Vermont has officially become the ninth state to legalize marijuana for recreational use. The new law took effect over the weekend and gives residents certain rights with respect to the cannabis plant. However, it doesn’t as far as enlisting a taxed and regulated scheme like other legal states. This means there are no retail dispensaries like in Colorado and California, according to a recent report from the Burlington Free Press.
The way Vermont went about legalizing the leaf is important in the grand scheme of cannabis reform. Instead of cannabis advocates pushing an expensive initiative through the ballot measure process, the state legislature took on the issue at the Capitol. Vermont is the first state to legalize in this fashion. Other states have tried and failed to legalize in this manner due to the inability of lawmakers to reach consensus on what exactly legalization should look like. But there is hope that now that one state legislature has found a way that others will follow suit.
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Still, the Vermont Legislature did not create a perfect system. The state’s recreational law gives adults 21 and older the freedom to possess up to 1 ounce of weed and grow as many as two mature (four immature) cannabis plants at home for personal use.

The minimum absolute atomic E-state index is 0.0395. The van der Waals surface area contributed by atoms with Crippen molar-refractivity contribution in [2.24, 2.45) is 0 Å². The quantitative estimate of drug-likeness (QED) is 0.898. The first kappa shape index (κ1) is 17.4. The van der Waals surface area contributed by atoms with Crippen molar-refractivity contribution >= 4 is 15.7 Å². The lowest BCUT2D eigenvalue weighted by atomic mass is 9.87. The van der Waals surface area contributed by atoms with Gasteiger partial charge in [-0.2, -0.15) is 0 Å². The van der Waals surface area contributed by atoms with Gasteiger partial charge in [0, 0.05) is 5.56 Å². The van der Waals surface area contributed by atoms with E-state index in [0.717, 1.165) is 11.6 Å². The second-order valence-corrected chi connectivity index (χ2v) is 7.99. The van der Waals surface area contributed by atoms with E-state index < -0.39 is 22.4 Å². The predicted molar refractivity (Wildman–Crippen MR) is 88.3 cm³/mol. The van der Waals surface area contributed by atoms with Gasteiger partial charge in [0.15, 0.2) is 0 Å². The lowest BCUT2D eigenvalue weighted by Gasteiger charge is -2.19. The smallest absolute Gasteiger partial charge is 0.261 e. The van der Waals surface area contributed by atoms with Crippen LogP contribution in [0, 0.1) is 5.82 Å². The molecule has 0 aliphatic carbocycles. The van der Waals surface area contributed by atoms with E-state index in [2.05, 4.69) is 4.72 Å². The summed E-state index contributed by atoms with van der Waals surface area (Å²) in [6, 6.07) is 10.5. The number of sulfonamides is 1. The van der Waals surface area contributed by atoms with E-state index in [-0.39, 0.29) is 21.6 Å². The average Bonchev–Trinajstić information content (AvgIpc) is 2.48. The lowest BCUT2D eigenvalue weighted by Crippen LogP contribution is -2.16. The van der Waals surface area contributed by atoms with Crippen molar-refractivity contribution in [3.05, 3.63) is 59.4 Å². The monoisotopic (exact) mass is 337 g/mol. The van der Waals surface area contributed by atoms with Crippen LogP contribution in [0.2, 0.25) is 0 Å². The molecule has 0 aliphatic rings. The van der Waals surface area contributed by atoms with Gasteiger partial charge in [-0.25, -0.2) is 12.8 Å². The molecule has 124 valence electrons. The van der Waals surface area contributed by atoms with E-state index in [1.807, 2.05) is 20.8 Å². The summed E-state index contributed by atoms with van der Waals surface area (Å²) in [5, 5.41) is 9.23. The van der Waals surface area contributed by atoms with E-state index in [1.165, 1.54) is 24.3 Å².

There are no provisions built in to allow weed to be sold to adults in a manner similar to beer. Therefore, the only way for residents to get their hands on marijuana is to either grow their own or continue to lean on black market sources. In other words, the new law does nothing to chisel away at the business of illegal street dealing. Any person caught selling marijuana is subject to arrest and prosecution.
All in all, not much is expected to change throughout the state. The only difference is a lot less people will be going to jail for simple possession. There might even be more residents compelled to start growing their own cannabis crops. It remains illegal to smoke weed in cars, on Lake Champlain, beaches, parks or anywhere else in public view. The law basically gives adults permission to conduct cannabis activities behind closed doors.
“I’m not sure that we’re going to see a sea change here,” Governor Phil Scott said ahead of the state’s official launch date for recreational marijuana. “I think a lot of what I was reacting to was what’s happening today so I’m not sure that we’re going to see anything different come Monday than we were seeing yesterday. Well, except for maybe Sunday.”
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The new law is a start. Cannabis advocates will soon begin pressuring lawmakers to introduce legislation aimed at establishing a full-blown cannabis market. There is hope that lawmakers will see just how much tax revenue the state stands to lose under the current setup and move to deliver more legitimacy to the system by opening it up to commercial growers and sellers. After all, this is the only way to put a dent in black market activity.